Bond, Venom And China’s ‘Battle’ All Reach Major Box Office Milestones
No Time to Die earned another $4.2 million on Wednesday, dropping just 20% from its $5.1 million Tuesday gross to bring its domestic cume to $71.6 million. That’s a better hold than Skyfall (-23% from Tuesday to Wednesday) even if the overall grosses ($5.5 million for a $114.65 million six-day cume) are smaller. Spectre actually shot up 8.1% on Wednesday for a $7.9 million gross on its sixth day, owing to the weird fact that Veteran's Day was on a Wednesday in 2015. It’s still running 22% below Spectre which would position the film for a $156 million domestic cume.
Of course, as long as it keeps pulling Skyfall-level daily legs, we should note that it’s 38% behind Skyfall which could position it for a $189 million domestic finish. Skyfall really was an “all-time-high” for James Bond, and perhaps is as unfair a comparison point as using The Force Awakens as a measuring stick for any other Star Wars movie. The $250 million Daniel Craig-starring 007 flick opened domestically with $55 million courtesy of MGM while earning additional $90 million movies (courtesy of both Universal and MGM) to bring its global cume to $314 million.
If film has continued that 38/63 domestic/overseas split, it has earned another $26.5 million overseas for a new global cume of around $372 million. Whether it has merely passed the unadjusted grosses of GoldenEye ($353 million in 1995), Tomorrow Never Dies ($338 million in 1997), The World Is Not Enough ($361 million in 1999) and/or Tenet ($366 million in 2020 is merely a question of how good my math was. Either way, it’s about to best all of those while zeroing in on Black Widow ($380 million in 2021) today or tomorrow, with Shang-Chi ($405 million) being surpassed over the weekend.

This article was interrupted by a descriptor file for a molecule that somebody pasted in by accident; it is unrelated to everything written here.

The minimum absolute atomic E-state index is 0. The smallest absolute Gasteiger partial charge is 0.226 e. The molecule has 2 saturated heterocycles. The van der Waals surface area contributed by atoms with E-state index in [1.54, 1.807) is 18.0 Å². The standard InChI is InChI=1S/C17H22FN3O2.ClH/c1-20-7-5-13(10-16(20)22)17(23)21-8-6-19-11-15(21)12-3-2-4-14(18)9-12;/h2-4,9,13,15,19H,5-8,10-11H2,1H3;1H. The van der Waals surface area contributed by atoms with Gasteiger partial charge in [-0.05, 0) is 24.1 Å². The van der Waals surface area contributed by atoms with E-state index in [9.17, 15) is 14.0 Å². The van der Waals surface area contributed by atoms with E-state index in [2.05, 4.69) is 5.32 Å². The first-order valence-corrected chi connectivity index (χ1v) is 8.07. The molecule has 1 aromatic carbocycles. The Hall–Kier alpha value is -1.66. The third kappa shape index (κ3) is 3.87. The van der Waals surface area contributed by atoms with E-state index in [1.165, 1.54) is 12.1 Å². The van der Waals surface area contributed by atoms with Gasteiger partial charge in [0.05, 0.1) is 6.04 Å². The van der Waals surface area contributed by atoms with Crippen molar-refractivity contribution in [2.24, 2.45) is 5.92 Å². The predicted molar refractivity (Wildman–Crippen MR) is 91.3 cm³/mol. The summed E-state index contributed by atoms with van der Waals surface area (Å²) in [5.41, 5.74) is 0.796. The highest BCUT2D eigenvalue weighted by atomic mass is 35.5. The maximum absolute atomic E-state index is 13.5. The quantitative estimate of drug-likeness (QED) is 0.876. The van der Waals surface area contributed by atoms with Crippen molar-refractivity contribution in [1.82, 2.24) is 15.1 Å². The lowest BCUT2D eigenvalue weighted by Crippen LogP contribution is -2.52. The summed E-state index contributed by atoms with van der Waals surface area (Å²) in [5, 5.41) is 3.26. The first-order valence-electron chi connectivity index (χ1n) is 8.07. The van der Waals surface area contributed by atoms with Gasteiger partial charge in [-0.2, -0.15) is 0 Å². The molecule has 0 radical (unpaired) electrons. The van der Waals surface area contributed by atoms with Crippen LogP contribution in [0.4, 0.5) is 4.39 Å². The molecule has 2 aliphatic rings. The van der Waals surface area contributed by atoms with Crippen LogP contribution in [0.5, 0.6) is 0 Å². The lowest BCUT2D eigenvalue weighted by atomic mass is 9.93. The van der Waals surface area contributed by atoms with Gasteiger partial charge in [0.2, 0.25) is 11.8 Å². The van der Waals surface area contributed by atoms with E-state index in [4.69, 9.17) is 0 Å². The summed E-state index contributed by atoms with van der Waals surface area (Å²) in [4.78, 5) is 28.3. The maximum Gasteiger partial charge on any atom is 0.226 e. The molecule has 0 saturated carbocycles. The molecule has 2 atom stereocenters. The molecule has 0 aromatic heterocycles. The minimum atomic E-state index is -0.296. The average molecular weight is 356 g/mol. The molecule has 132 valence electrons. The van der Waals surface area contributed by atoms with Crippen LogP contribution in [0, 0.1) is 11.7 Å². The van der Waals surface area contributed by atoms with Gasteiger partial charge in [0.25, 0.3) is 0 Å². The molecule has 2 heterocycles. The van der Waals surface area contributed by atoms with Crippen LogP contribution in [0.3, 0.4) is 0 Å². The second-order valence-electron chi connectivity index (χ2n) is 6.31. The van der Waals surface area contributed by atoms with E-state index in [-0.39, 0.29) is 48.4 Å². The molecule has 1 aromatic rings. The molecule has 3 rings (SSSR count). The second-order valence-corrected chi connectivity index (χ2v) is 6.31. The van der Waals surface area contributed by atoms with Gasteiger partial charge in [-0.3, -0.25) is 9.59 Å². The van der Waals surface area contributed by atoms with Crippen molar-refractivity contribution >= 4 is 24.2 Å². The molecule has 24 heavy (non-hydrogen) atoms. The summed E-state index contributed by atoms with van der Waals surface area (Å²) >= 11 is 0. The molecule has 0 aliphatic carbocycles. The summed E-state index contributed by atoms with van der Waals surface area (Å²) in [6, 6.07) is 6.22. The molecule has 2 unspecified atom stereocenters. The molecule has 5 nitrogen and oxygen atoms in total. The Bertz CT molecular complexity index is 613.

Update: It has passed $360 million as of Wednesday.
Venom: Let There Be Carnage earned $1.996 million on Wednesday to bring its domestic cume to $149.95 million or within spitting distance of $150 million by day 13. The Tom Hardy-led superhero sequel had $142 million domestic and $186 million worldwide as of Sunday, meaning it’s now right over/under $200 million worldwide as we speak. The film will open in 35 additional overseas markets starting, well, yesterday, which makes sense as Sony initially moved the flick from September 24 to October 15 after The Suicide Squad stumbled in early August only to move the domestic debut back to October 1 after Shang-Chi overperformed over Labor Day.
That means A) it’s almost certainly over $200 million worldwide and B) we’ll have a better idea by Sunday as to whether it has a shot in hell of passing the $371 million sans-China overseas gross of the first Venom. Even if it has to settle for $325 million overseas, along with $185 million domestic, that’s still $510 million on a $110 million budget even if it never actually gets a playdate in China. We’re getting word that pre-sales for Marvel’s Eternals is thus-far exceeding Shang-Chi and Black Widow, which doesn’t mean that much (No Time to Die had pre-sales on par with Spectre and Skyfall) but is still good news.
The Battle At Lake Changjin earned another $11 million on its third Thursday, bringing its Chinese box office total to $691 million. That puts it past Detective Chinatown 3 ($690 million) to make it the year’s third-biggest global grosser. It’ll likely zoom past F9 ($716 million, including $173 million domestic and $203 million in China) over the weekend to take the number two spot behind China’s Hi, Mom ($837 million). We’ll see if the three-hour, $200 million Korean War epic can make it to $800 million, but I’m certainly more optimistic about its chances than I was when it dropped by 60% on its second Friday.